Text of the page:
When digital director Jodi Westrick was hired at Michigan Radio, she knew her new station was excellent at telling stories with audio and website content. Her goal was to expand the reach of those stories to new and different audiences.
Westrick and her team began synopsizing the station’s reporting on the Instagram platform using single images, slideshows, and video. These Instagram posts link back to the full stories using instructions to “visit the link in our bio.”
The station uses the posts to join in-the-moment trends and share behind-the-scenes looks at the organization.
The team at Michigan Public Radio also uses Instagram Stories (a newer feature of the platform), and this is where their innovation really shines. Stories allow movement, sequential images/text, and video. One of the Stories explores Michigan’s trees, native fungus, and water.
The social team at Michigan Radio primarily used Adobe Spark, a mobile storytelling design app, to combine words and images to tell short stories in the Stories feature of Instagram.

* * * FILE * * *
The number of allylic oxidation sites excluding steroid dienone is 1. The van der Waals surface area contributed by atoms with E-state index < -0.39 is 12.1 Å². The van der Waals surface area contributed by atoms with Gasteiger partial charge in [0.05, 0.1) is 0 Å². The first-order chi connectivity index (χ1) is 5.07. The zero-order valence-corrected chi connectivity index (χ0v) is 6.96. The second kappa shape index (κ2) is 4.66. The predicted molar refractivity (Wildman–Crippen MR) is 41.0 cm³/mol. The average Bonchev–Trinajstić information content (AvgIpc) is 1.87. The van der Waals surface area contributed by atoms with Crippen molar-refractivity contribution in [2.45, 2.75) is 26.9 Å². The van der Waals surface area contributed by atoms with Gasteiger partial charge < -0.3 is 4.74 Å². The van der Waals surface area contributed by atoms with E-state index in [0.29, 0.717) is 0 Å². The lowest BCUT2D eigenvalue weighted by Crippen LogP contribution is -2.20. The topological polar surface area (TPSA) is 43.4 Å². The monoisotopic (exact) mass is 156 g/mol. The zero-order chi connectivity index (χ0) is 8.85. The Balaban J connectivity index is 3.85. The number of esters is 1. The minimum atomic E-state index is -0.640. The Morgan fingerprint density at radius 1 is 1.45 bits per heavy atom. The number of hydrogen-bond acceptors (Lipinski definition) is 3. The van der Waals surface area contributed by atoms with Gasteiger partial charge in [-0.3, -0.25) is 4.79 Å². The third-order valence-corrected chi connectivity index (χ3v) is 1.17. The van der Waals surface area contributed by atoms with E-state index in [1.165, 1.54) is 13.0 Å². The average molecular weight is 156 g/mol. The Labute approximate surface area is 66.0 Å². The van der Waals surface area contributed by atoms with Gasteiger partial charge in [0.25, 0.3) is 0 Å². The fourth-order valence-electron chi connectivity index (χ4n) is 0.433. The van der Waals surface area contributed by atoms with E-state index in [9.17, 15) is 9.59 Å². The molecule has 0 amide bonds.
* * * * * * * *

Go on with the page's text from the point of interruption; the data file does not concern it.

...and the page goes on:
There are two full-time social staffers at Michigan Radio who largely manage the Facebook and Twitter accounts. Michigan Radio’s efforts on Instagram are relatively new, and have been led by interns and their daily talk show.
Westrick says that a big part of her success has been trusting the interns to know what is right for the platform. While nothing goes up on Instagram without a thorough edit, she lets them take the lead in creating content that makes sense for the platform. Working under guidelines she created, Westrick says the interns she has worked with bring a freshness to their social accounts. For Westerick and her team, the ROI is in reaching the younger audience, not just with stories, but brand awareness.
She stresses that while the audience may seem small (Michigan Radio has 6,800 Instagram followers), they are dedicated and engaged. She says they get around 50 engagements with each feed post, and between 300-500 views on each Story post. She says while the numbers aren’t staggering, the engagement is consistent, which is not typical of Facebook or Twitter.
Westrick has partnered with her colleagues in the membership department to craft membership-focused posts, though they have not yet tracked the flow of donations directly from the platform. They plan to pursue paid advertising to gain more followers and will likely do more deliberate donation tracking in the coming year.